NASA teases a Martian base made of mushrooms, a swarm of spacecraft in Venus and a giant dish on the moon

Solar sail, illustration

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Space agency NASA handed out $ 5 million to seven concepts for future space exploration – and they include some exceptionally creative ideas.

They include space habitats made from mushrooms, “climbing robots” that could build a radio telescope across the moon, a “swarm” of spaceships to explore the clouds of Venus, and spacecraft that can “jump” around Pluto.

These are all part of the NASA Innovative Advanced Concepts (NIAC) program and are not yet official NASA missions. In fact, the projects are at such early stages of development that most will take a decade to understand.

“Creativity is the key to future space exploration,” said Jim Reuter, associate administrator of NASA’s Space Technology Missions Directorate (STMD). “Fostering revolutionary ideas today that may seem far-fetched will prepare us for new missions and new approaches to exploration in the decades to come.”

In February 2021, NASA released details of 16 equally ambitious NIAC Phase I proposals, each having received up to $ 125,000 for a nine-month study.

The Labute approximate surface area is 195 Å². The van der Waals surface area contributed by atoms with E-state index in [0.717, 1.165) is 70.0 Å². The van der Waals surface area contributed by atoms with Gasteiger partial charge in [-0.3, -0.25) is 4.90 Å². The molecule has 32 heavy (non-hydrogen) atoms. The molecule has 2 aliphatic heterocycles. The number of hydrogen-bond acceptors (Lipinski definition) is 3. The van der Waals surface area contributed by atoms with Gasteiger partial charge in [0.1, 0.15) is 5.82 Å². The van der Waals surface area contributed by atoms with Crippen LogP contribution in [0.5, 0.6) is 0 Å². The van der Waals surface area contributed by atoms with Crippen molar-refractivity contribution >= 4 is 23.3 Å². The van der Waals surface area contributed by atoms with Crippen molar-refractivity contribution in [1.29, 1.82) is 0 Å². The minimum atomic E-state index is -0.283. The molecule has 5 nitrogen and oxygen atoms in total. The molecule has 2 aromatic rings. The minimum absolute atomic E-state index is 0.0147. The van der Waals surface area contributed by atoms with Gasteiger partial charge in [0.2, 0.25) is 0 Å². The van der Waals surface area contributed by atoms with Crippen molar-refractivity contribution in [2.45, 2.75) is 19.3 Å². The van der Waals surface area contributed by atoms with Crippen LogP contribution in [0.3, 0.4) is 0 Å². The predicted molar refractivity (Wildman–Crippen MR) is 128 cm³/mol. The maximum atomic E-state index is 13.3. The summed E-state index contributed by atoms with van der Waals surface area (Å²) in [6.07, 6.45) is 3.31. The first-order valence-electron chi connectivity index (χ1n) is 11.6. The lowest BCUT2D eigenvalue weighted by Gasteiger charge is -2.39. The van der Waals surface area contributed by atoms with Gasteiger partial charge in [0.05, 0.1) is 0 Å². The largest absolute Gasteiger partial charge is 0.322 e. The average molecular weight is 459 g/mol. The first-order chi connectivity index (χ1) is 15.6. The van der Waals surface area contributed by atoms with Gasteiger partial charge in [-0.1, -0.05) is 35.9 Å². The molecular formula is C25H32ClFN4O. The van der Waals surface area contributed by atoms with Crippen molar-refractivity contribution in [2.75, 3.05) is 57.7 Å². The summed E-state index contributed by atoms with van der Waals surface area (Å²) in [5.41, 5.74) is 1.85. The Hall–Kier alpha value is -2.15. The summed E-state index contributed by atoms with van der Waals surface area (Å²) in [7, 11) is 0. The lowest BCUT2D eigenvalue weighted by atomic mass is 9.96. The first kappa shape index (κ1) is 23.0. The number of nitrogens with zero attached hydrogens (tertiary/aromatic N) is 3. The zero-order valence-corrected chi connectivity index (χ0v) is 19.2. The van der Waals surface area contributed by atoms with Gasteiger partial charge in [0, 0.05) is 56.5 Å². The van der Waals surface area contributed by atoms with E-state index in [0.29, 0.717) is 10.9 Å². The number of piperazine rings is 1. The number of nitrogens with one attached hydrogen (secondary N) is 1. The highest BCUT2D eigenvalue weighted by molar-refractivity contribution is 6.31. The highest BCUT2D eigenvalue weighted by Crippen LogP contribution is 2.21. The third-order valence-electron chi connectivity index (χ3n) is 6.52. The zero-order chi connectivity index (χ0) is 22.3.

They include swimming micro-robots to explore ocean worlds, magnetic robots to transport goods to the moon, and a sample return mission to Saturn’s giant moon, Titan.

Here’s everything you need to know about the Seven Sci-Fi Concepts That Could Go Heaven One Day:

1. A space neutrino detector

A good chunk of NASA funding – $ 2 million – went to Nikolas Solomey of Wichita State University in Kansas to prepare a space neutrino detector that could be tested on a CubeSat. Neutrinos are one of the most abundant particles in the universe but are difficult to study because they rarely interact with matter – and a space detector could be a new way to study the structure of our Sun and our galaxy.

“A detector orbiting near the Sun could reveal the shape and size of the solar oven in the heart,” said Jason Derleth, program director at CANI. “Going in the opposite direction, this technology could detect neutrinos from stars in the center of our galaxy.”

2. A “swarm” of spaceships to Venus

A previously funded concept that requires more research, Lofted Environmental and Atmospheric VEnus Sensors (LEAVES) combines miniature sensors, electronics and communications on kite-like platforms to drift through the clouds of Venus.

Designed to withstand the harsh atmosphere of Venus for about nine hours, Jeffrey Balcerski, the proponent of LEAVES, from the Ohio Aerospace Institute in Cleveland, will continue to work to refine the design.

3. Lunar Crater Radio Telescope (CSF) on the other side of the Moon

Why do we need a telescope on the moon? Our planet’s ionosphere – its upper atmosphere – reflects certain wavelengths of light, making it essentially impossible to explore much of the Universe with terrestrial radio telescopes.